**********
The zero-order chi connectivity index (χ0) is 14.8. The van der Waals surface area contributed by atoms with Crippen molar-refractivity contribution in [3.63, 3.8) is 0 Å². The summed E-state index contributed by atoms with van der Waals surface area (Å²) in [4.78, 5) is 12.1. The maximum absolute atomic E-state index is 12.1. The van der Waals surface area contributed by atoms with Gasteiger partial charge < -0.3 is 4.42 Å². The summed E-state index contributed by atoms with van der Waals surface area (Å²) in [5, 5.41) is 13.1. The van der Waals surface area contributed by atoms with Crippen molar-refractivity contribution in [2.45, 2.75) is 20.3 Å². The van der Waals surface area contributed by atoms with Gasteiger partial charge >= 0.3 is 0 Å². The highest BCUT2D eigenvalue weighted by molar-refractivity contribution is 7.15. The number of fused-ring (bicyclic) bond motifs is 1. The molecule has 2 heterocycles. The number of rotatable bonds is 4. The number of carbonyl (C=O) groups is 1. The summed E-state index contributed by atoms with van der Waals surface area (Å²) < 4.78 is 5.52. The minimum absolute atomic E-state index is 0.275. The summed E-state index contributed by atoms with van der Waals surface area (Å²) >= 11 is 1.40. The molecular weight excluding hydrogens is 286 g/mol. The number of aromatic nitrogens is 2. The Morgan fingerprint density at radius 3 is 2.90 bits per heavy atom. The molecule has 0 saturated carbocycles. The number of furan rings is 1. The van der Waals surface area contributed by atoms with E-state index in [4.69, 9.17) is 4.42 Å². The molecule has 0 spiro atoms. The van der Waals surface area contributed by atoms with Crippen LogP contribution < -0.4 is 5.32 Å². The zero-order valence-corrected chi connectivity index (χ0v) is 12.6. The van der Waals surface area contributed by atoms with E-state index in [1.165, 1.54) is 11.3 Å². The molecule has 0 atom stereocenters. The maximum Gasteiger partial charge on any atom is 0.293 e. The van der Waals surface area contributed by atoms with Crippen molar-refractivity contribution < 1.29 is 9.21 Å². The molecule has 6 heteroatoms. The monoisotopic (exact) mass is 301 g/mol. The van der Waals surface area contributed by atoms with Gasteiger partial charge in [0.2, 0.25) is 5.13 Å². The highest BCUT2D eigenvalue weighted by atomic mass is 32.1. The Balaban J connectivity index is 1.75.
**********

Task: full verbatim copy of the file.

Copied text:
The zero-order chi connectivity index (χ0) is 14.8. The van der Waals surface area contributed by atoms with Crippen molar-refractivity contribution in [3.63, 3.8) is 0 Å². The summed E-state index contributed by atoms with van der Waals surface area (Å²) in [4.78, 5) is 12.1. The maximum absolute atomic E-state index is 12.1. The van der Waals surface area contributed by atoms with Gasteiger partial charge < -0.3 is 4.42 Å². The summed E-state index contributed by atoms with van der Waals surface area (Å²) in [5, 5.41) is 13.1. The van der Waals surface area contributed by atoms with Crippen molar-refractivity contribution in [2.45, 2.75) is 20.3 Å². The van der Waals surface area contributed by atoms with Gasteiger partial charge >= 0.3 is 0 Å². The highest BCUT2D eigenvalue weighted by molar-refractivity contribution is 7.15. The number of fused-ring (bicyclic) bond motifs is 1. The molecule has 2 heterocycles. The number of rotatable bonds is 4. The number of carbonyl (C=O) groups is 1. The summed E-state index contributed by atoms with van der Waals surface area (Å²) < 4.78 is 5.52. The minimum absolute atomic E-state index is 0.275. The summed E-state index contributed by atoms with van der Waals surface area (Å²) >= 11 is 1.40. The molecular weight excluding hydrogens is 286 g/mol. The number of aromatic nitrogens is 2. The Morgan fingerprint density at radius 3 is 2.90 bits per heavy atom. The molecule has 0 saturated carbocycles. The number of furan rings is 1. The van der Waals surface area contributed by atoms with E-state index in [4.69, 9.17) is 4.42 Å². The molecule has 0 spiro atoms. The van der Waals surface area contributed by atoms with Crippen LogP contribution < -0.4 is 5.32 Å². The zero-order valence-corrected chi connectivity index (χ0v) is 12.6. The van der Waals surface area contributed by atoms with E-state index in [1.165, 1.54) is 11.3 Å². The molecule has 0 atom stereocenters. The maximum Gasteiger partial charge on any atom is 0.293 e. The van der Waals surface area contributed by atoms with Crippen molar-refractivity contribution < 1.29 is 9.21 Å². The molecule has 6 heteroatoms. The monoisotopic (exact) mass is 301 g/mol. The van der Waals surface area contributed by atoms with Gasteiger partial charge in [0.2, 0.25) is 5.13 Å². The highest BCUT2D eigenvalue weighted by atomic mass is 32.1. The Balaban J connectivity index is 1.75.